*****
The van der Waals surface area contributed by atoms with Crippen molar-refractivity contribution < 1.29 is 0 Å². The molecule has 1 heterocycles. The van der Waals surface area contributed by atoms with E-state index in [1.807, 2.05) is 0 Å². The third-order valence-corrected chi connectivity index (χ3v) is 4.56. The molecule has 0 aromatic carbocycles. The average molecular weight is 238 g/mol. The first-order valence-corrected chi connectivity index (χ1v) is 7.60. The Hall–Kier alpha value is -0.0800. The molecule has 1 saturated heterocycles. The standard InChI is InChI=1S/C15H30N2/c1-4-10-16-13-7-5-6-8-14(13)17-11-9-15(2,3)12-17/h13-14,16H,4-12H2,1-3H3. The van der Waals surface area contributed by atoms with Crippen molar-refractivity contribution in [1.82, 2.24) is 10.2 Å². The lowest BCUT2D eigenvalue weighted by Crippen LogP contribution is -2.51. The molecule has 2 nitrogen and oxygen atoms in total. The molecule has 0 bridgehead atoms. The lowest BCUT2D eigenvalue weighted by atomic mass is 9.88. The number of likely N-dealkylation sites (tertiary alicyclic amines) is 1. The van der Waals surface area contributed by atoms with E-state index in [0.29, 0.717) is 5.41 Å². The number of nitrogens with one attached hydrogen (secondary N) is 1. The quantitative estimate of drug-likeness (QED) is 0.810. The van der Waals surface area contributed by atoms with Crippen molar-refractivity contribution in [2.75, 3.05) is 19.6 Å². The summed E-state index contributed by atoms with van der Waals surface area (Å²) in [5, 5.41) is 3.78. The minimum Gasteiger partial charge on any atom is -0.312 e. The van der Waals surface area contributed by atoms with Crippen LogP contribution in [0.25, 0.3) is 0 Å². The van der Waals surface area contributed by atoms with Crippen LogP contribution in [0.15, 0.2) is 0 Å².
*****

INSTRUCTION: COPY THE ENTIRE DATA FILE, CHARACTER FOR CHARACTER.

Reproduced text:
The van der Waals surface area contributed by atoms with Crippen molar-refractivity contribution < 1.29 is 0 Å². The molecule has 1 heterocycles. The van der Waals surface area contributed by atoms with E-state index in [1.807, 2.05) is 0 Å². The third-order valence-corrected chi connectivity index (χ3v) is 4.56. The molecule has 0 aromatic carbocycles. The average molecular weight is 238 g/mol. The first-order valence-corrected chi connectivity index (χ1v) is 7.60. The Hall–Kier alpha value is -0.0800. The molecule has 1 saturated heterocycles. The standard InChI is InChI=1S/C15H30N2/c1-4-10-16-13-7-5-6-8-14(13)17-11-9-15(2,3)12-17/h13-14,16H,4-12H2,1-3H3. The van der Waals surface area contributed by atoms with Crippen molar-refractivity contribution in [1.82, 2.24) is 10.2 Å². The lowest BCUT2D eigenvalue weighted by Crippen LogP contribution is -2.51. The molecule has 2 nitrogen and oxygen atoms in total. The molecule has 0 bridgehead atoms. The lowest BCUT2D eigenvalue weighted by atomic mass is 9.88. The number of likely N-dealkylation sites (tertiary alicyclic amines) is 1. The van der Waals surface area contributed by atoms with E-state index in [0.29, 0.717) is 5.41 Å². The number of nitrogens with one attached hydrogen (secondary N) is 1. The quantitative estimate of drug-likeness (QED) is 0.810. The van der Waals surface area contributed by atoms with Crippen molar-refractivity contribution in [2.75, 3.05) is 19.6 Å². The summed E-state index contributed by atoms with van der Waals surface area (Å²) in [5, 5.41) is 3.78. The minimum Gasteiger partial charge on any atom is -0.312 e. The van der Waals surface area contributed by atoms with Crippen LogP contribution in [0.25, 0.3) is 0 Å². The van der Waals surface area contributed by atoms with Crippen LogP contribution in [0.15, 0.2) is 0 Å².